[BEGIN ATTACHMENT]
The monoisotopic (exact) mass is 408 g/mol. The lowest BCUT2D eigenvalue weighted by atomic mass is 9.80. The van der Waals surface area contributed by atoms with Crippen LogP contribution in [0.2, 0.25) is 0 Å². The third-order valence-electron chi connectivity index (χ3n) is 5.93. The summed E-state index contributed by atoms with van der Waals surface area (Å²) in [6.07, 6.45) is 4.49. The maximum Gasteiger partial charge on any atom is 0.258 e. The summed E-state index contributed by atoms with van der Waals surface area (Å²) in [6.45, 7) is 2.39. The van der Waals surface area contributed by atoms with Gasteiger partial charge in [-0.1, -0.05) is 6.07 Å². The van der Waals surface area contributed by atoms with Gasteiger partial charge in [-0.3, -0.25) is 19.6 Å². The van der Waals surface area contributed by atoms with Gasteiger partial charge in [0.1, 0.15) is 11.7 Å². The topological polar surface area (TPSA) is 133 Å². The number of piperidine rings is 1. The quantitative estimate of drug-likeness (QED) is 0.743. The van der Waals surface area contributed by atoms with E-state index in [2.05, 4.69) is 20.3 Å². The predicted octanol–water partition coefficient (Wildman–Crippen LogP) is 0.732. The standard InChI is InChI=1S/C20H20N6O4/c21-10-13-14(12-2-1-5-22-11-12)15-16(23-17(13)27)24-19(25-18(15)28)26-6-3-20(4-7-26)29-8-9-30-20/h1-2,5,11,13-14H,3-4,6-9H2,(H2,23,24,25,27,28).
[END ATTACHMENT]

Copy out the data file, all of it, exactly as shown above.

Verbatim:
The monoisotopic (exact) mass is 408 g/mol. The lowest BCUT2D eigenvalue weighted by atomic mass is 9.80. The van der Waals surface area contributed by atoms with Crippen LogP contribution in [0.2, 0.25) is 0 Å². The third-order valence-electron chi connectivity index (χ3n) is 5.93. The summed E-state index contributed by atoms with van der Waals surface area (Å²) in [6.07, 6.45) is 4.49. The maximum Gasteiger partial charge on any atom is 0.258 e. The summed E-state index contributed by atoms with van der Waals surface area (Å²) in [6.45, 7) is 2.39. The van der Waals surface area contributed by atoms with Gasteiger partial charge in [-0.1, -0.05) is 6.07 Å². The van der Waals surface area contributed by atoms with Gasteiger partial charge in [-0.3, -0.25) is 19.6 Å². The van der Waals surface area contributed by atoms with Gasteiger partial charge in [0.1, 0.15) is 11.7 Å². The topological polar surface area (TPSA) is 133 Å². The number of piperidine rings is 1. The quantitative estimate of drug-likeness (QED) is 0.743. The van der Waals surface area contributed by atoms with E-state index in [2.05, 4.69) is 20.3 Å². The predicted octanol–water partition coefficient (Wildman–Crippen LogP) is 0.732. The standard InChI is InChI=1S/C20H20N6O4/c21-10-13-14(12-2-1-5-22-11-12)15-16(23-17(13)27)24-19(25-18(15)28)26-6-3-20(4-7-26)29-8-9-30-20/h1-2,5,11,13-14H,3-4,6-9H2,(H2,23,24,25,27,28).